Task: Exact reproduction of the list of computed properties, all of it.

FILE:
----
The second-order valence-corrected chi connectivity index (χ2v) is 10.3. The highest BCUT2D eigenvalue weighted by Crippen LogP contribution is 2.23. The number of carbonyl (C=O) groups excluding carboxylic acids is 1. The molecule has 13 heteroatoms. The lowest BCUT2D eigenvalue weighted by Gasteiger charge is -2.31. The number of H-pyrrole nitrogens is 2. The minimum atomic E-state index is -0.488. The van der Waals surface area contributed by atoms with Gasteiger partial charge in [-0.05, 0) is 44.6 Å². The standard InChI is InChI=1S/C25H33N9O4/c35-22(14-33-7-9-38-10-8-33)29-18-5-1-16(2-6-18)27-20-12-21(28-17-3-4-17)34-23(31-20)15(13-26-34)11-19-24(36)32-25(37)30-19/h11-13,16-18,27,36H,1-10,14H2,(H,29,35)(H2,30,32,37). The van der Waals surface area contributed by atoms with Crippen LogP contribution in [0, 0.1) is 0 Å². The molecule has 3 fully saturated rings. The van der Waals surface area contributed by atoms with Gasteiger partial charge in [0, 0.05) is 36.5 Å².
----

The second-order valence-corrected chi connectivity index (χ2v) is 10.3. The highest BCUT2D eigenvalue weighted by Crippen LogP contribution is 2.23. The number of carbonyl (C=O) groups excluding carboxylic acids is 1. The molecule has 13 heteroatoms. The lowest BCUT2D eigenvalue weighted by Gasteiger charge is -2.31. The number of H-pyrrole nitrogens is 2. The minimum atomic E-state index is -0.488. The van der Waals surface area contributed by atoms with Gasteiger partial charge in [-0.05, 0) is 44.6 Å². The standard InChI is InChI=1S/C25H33N9O4/c35-22(14-33-7-9-38-10-8-33)29-18-5-1-16(2-6-18)27-20-12-21(28-17-3-4-17)34-23(31-20)15(13-26-34)11-19-24(36)32-25(37)30-19/h11-13,16-18,27,36H,1-10,14H2,(H,29,35)(H2,30,32,37). The van der Waals surface area contributed by atoms with Crippen LogP contribution in [0, 0.1) is 0 Å². The molecule has 3 fully saturated rings. The van der Waals surface area contributed by atoms with Gasteiger partial charge in [0, 0.05) is 36.5 Å².